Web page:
Christopher Kitalong and his colleagues in Palau, gathering delal a kar and interviewing Palauans about its use.
Phaleria nisidai belongs to the order Malvales, a diverse group that includes such familiar plants as balsa, cacao, cola, and cotton.
The search is on for other plants that might be able to yield medicines to treat the scourge of Type II diabetes. In a 2012 paper, N. Hemaltha and her colleagues at the Pharmacognosy Research Laboratory in Varanasi, India, called out the following species for special attention. All contain insulin-mimicking compounds.
garlic, miracle fruit, tumba, bitter melon, and banyan tree.
Source: NIH Library of Medicine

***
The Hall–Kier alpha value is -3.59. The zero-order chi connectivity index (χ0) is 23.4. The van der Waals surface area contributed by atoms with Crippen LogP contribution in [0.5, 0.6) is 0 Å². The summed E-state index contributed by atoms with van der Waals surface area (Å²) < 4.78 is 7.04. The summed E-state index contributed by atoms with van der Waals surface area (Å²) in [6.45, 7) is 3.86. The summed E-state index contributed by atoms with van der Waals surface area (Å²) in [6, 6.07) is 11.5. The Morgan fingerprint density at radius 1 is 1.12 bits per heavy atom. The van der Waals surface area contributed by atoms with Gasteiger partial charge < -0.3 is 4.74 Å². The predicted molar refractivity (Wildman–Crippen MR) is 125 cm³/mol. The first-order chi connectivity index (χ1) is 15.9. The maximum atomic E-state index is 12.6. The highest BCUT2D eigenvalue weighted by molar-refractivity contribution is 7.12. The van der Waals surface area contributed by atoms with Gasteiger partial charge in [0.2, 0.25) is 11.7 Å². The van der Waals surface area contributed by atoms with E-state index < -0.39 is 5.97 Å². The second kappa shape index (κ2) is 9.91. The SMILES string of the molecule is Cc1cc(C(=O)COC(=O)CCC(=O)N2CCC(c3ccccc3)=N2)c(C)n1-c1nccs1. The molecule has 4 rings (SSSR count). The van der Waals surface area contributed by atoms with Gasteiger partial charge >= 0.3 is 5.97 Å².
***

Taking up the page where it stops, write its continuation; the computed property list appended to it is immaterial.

The Pima people (Akimel O’odham) of central and southern Arizona are suffering from Type II diabetes, with among the highest rates in the world. But researchers are working with the tribes people to help them switch from a diet of fast food back to some of the native foods on which the Pima once relied, including cholla buds, mesquite meal, tepary beans, acorns from live oaks, and seeds from chia, sunflower, and pumpkin.
You can learn more about ethnobotany, and how to participate as a citizen scientist, at the website of the nonprofit Botanical Dimensions, founded by ethnobotanist Kathleen Harrison.
You can also learn more through these classic books.
Plotkin, Mark J. 1994. Tales of a Shaman’s Apprentice: An Ethnobotanist Searches for New Medicines in the Amazon Rain Forest. New York: Penguin Books.
Minnis, Paul. 2000. Ethnobotany: A Reader. Norman: University of Oklahoma Press.
Balick, Michael J. and Paul Alan Cox. 2005. Plants, People, and Culture: The Science of Ethnobotany. New York: New York Botanical Garden.